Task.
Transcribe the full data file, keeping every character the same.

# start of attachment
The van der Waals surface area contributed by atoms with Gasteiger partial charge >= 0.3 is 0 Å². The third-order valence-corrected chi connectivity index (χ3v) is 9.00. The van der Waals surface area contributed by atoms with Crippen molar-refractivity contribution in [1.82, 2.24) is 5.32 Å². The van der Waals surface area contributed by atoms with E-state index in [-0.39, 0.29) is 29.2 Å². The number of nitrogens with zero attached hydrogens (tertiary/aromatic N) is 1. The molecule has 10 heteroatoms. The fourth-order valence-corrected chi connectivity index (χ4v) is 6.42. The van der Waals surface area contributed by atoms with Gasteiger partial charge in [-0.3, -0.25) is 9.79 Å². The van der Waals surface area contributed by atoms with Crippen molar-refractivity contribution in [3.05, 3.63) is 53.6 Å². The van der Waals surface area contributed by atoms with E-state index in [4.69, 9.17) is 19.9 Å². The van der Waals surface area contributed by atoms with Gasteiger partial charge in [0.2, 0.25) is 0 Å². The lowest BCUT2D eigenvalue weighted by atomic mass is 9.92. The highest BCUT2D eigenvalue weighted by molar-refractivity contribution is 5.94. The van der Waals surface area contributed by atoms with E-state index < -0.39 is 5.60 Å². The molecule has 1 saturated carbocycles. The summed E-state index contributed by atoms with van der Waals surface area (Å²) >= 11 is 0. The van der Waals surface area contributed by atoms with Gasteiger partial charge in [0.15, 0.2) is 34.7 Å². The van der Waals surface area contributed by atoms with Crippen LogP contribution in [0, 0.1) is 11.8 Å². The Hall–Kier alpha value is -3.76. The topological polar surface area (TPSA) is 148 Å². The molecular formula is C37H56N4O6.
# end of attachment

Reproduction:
The van der Waals surface area contributed by atoms with Gasteiger partial charge >= 0.3 is 0 Å². The third-order valence-corrected chi connectivity index (χ3v) is 9.00. The van der Waals surface area contributed by atoms with Crippen molar-refractivity contribution in [1.82, 2.24) is 5.32 Å². The van der Waals surface area contributed by atoms with E-state index in [-0.39, 0.29) is 29.2 Å². The number of nitrogens with zero attached hydrogens (tertiary/aromatic N) is 1. The molecule has 10 heteroatoms. The fourth-order valence-corrected chi connectivity index (χ4v) is 6.42. The van der Waals surface area contributed by atoms with Gasteiger partial charge in [-0.3, -0.25) is 9.79 Å². The van der Waals surface area contributed by atoms with Crippen molar-refractivity contribution in [3.05, 3.63) is 53.6 Å². The van der Waals surface area contributed by atoms with E-state index in [4.69, 9.17) is 19.9 Å². The van der Waals surface area contributed by atoms with Gasteiger partial charge in [0.2, 0.25) is 0 Å². The lowest BCUT2D eigenvalue weighted by atomic mass is 9.92. The highest BCUT2D eigenvalue weighted by molar-refractivity contribution is 5.94. The van der Waals surface area contributed by atoms with E-state index < -0.39 is 5.60 Å². The molecule has 1 saturated carbocycles. The summed E-state index contributed by atoms with van der Waals surface area (Å²) >= 11 is 0. The van der Waals surface area contributed by atoms with Gasteiger partial charge in [0.15, 0.2) is 34.7 Å². The van der Waals surface area contributed by atoms with Crippen LogP contribution in [0, 0.1) is 11.8 Å². The Hall–Kier alpha value is -3.76. The topological polar surface area (TPSA) is 148 Å². The molecular formula is C37H56N4O6.